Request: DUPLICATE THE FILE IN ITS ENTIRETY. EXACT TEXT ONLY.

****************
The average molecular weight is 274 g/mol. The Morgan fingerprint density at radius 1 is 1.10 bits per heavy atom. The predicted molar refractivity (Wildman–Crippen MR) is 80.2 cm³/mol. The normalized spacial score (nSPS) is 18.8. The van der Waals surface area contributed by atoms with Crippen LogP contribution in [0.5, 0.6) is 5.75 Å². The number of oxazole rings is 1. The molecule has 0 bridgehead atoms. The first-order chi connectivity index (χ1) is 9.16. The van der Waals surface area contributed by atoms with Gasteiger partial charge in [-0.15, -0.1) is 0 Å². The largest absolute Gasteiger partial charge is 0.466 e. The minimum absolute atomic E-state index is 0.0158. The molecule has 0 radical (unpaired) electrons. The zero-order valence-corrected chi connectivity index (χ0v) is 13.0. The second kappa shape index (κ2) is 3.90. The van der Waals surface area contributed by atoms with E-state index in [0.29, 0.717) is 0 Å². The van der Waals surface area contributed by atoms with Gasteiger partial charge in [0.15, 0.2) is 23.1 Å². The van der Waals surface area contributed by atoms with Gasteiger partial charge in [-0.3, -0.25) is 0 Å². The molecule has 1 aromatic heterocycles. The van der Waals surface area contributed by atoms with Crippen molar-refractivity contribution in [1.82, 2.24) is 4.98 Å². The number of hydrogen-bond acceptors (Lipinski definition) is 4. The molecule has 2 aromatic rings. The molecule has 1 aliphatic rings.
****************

The average molecular weight is 274 g/mol. The Morgan fingerprint density at radius 1 is 1.10 bits per heavy atom. The predicted molar refractivity (Wildman–Crippen MR) is 80.2 cm³/mol. The normalized spacial score (nSPS) is 18.8. The van der Waals surface area contributed by atoms with Crippen LogP contribution in [0.5, 0.6) is 5.75 Å². The number of oxazole rings is 1. The molecule has 0 bridgehead atoms. The first-order chi connectivity index (χ1) is 9.16. The van der Waals surface area contributed by atoms with Gasteiger partial charge in [-0.15, -0.1) is 0 Å². The largest absolute Gasteiger partial charge is 0.466 e. The minimum absolute atomic E-state index is 0.0158. The molecule has 0 radical (unpaired) electrons. The zero-order valence-corrected chi connectivity index (χ0v) is 13.0. The second kappa shape index (κ2) is 3.90. The van der Waals surface area contributed by atoms with E-state index in [0.29, 0.717) is 0 Å². The van der Waals surface area contributed by atoms with Gasteiger partial charge in [0.15, 0.2) is 23.1 Å². The van der Waals surface area contributed by atoms with Gasteiger partial charge in [-0.3, -0.25) is 0 Å². The molecule has 1 aromatic heterocycles. The van der Waals surface area contributed by atoms with Crippen molar-refractivity contribution in [1.82, 2.24) is 4.98 Å². The number of hydrogen-bond acceptors (Lipinski definition) is 4. The molecule has 2 aromatic rings. The molecule has 1 aliphatic rings.